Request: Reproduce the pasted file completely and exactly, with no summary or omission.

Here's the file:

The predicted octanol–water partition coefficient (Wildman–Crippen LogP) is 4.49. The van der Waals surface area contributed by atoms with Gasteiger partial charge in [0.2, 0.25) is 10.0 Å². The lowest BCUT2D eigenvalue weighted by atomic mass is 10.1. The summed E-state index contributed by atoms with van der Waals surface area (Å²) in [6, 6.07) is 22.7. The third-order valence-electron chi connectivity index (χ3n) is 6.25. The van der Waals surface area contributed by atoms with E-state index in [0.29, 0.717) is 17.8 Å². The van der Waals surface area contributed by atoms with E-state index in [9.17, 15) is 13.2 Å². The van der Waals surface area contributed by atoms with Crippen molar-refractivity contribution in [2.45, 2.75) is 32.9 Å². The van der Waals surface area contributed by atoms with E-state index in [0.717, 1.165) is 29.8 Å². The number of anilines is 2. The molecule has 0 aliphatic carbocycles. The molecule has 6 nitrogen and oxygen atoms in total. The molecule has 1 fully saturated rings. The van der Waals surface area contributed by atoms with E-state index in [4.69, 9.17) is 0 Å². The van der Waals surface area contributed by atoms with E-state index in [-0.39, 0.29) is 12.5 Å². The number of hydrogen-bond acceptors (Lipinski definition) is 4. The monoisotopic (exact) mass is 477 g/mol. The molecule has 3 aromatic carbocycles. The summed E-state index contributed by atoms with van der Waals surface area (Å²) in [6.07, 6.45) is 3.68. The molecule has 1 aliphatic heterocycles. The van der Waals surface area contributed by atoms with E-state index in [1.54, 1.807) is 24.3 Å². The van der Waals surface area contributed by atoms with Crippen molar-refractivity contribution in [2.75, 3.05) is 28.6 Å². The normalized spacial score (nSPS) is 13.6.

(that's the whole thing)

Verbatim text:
The predicted octanol–water partition coefficient (Wildman–Crippen LogP) is 4.49. The van der Waals surface area contributed by atoms with Gasteiger partial charge in [0.2, 0.25) is 10.0 Å². The lowest BCUT2D eigenvalue weighted by atomic mass is 10.1. The summed E-state index contributed by atoms with van der Waals surface area (Å²) in [6, 6.07) is 22.7. The third-order valence-electron chi connectivity index (χ3n) is 6.25. The van der Waals surface area contributed by atoms with E-state index in [0.29, 0.717) is 17.8 Å². The van der Waals surface area contributed by atoms with E-state index in [9.17, 15) is 13.2 Å². The van der Waals surface area contributed by atoms with Crippen molar-refractivity contribution in [2.45, 2.75) is 32.9 Å². The van der Waals surface area contributed by atoms with E-state index in [0.717, 1.165) is 29.8 Å². The number of anilines is 2. The molecule has 0 aliphatic carbocycles. The molecule has 6 nitrogen and oxygen atoms in total. The molecule has 1 fully saturated rings. The van der Waals surface area contributed by atoms with E-state index in [4.69, 9.17) is 0 Å². The van der Waals surface area contributed by atoms with E-state index in [-0.39, 0.29) is 12.5 Å². The number of hydrogen-bond acceptors (Lipinski definition) is 4. The monoisotopic (exact) mass is 477 g/mol. The molecule has 3 aromatic carbocycles. The summed E-state index contributed by atoms with van der Waals surface area (Å²) in [6.07, 6.45) is 3.68. The molecule has 1 aliphatic heterocycles. The van der Waals surface area contributed by atoms with E-state index in [1.54, 1.807) is 24.3 Å². The van der Waals surface area contributed by atoms with Crippen molar-refractivity contribution in [2.75, 3.05) is 28.6 Å². The normalized spacial score (nSPS) is 13.6.